Real World Evidence of the Potential of Medical Cannabis

Real World Evidence of the Potential of Medical Cannabis

Evidence shows that humans have been using cannabis medicinally for thousands of years for the treatment of a huge variety of ailments and illnesses. However, following a significant (although relatively short) period of prohibition during the most important period of scientific and medical development in history, there remains a significant gap in our knowledge regarding the medical potential of the plant.

This lack of scientific knowledge and clinical evidence has led to the current situation we see in the UK, and many other countries around the world, where medical cannabis is technically legal, but prescriptions remain limited. Despite being legalised in 2018, medical cannabis prescriptions in the UK remain low – particularly through the NHS – and cannabis-based medicines are currently only recommended for a very small number of conditions.

In recent years, there has been a massive uptick in medical cannabis research, however, the quality of evidence gathered in many of these studies is often considered insufficient in the opinions of insurers, regulators, and guideline bodies.

Randomised controlled trials (RCTs) are largely considered the gold standard for clinical research; however, there is increasing scepticism about the suitability of these trials for the research of medical cannabis. The authors of a recent article in Therapeutic Innovation & Regulatory Science state that, while “RCTs are necessary and should continue to be the standard against which medical evidence is upheld … their narrow scope can lack ecological validity to real-world circumstances and therefore lack generalisability in more diverse populations.” The barriers of RCTs are also increased in the specific case of cannabis-based medical products (CBMPs).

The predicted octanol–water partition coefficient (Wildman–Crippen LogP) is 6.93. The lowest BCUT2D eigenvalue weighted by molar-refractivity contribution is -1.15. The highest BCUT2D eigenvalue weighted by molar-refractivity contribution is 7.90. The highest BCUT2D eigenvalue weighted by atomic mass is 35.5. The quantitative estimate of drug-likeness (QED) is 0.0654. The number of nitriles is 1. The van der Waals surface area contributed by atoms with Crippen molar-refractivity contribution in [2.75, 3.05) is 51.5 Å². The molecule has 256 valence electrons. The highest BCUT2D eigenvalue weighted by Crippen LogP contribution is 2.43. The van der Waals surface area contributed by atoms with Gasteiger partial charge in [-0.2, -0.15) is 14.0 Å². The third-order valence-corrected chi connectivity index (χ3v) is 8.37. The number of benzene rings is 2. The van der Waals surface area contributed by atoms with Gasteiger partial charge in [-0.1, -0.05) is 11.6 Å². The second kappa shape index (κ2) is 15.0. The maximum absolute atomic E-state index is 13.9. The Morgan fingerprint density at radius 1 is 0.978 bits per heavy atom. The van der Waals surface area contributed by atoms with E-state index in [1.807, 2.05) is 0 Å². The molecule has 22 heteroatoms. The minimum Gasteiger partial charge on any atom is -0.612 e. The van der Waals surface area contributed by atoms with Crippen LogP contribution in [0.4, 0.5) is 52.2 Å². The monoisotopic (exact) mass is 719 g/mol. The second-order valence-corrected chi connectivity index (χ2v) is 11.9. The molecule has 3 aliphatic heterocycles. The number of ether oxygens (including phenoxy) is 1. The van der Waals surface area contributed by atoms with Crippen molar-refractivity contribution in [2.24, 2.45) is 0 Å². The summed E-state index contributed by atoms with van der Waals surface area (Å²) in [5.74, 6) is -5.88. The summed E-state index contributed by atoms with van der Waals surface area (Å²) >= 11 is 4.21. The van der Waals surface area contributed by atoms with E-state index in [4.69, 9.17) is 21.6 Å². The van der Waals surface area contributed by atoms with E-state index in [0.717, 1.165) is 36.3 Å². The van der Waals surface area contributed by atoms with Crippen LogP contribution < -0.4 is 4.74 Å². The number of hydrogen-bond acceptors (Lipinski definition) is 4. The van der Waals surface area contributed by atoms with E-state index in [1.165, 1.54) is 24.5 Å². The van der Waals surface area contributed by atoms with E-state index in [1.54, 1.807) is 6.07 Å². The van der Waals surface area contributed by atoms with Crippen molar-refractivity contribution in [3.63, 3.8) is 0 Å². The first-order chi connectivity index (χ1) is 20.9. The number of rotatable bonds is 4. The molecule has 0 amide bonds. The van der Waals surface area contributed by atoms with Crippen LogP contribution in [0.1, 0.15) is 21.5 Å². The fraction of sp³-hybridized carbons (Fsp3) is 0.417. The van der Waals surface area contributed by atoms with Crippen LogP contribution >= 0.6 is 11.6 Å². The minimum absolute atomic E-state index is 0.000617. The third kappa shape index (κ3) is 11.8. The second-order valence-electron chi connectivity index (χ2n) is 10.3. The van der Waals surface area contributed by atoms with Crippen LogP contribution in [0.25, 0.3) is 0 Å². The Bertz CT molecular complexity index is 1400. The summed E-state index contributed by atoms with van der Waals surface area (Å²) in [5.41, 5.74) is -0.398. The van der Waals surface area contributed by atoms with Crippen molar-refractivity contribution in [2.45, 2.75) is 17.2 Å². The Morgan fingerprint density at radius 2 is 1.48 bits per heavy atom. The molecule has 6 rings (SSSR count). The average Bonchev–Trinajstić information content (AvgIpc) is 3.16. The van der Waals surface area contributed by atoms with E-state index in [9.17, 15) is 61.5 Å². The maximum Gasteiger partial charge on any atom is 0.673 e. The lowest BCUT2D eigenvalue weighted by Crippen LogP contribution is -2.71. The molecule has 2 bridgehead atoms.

Meanwhile, there is a real need for the generation of acceptable evidence of the potential benefits and harms of medical cannabis to effectively inform policy and clinical practice. The authors of the same study aimed to assess alternative forms of evidence, including real-world evidence, to address this need.

The Limitations of RCTs in Medical Cannabis Research

Complex Pharmacology

Most medical cannabis research is centred on the cannabinoids found in the plant – most commonly CBD and THC. However, in addition to these compounds, there are over 140 other cannabinoids found in the Cannabis Sativa plant, in addition to flavonoids, terpenes, and other products. These compounds can potentially affect the clinical outcomes observed between CBMPs as different profiles and combinations of these compounds may have different effects.

Each cannabis plant develops its own distinct chemical profile, which is influenced by both the genetics and environment in which the plant is grown. Therefore, the results of one RCT clinical trial may not be relevant to all CBMPs. Current evidence reviews often fail to consider this.

Furthermore, the route of administration of CBMPs can also lead to significantly different results. The way in which a CBMP is administered can greatly affect the distribution, biotransformation, and elimination of active compounds. Therefore, the sole use of RCTs will ultimately fail to identify the most appropriate CBMP for each clinical scenario.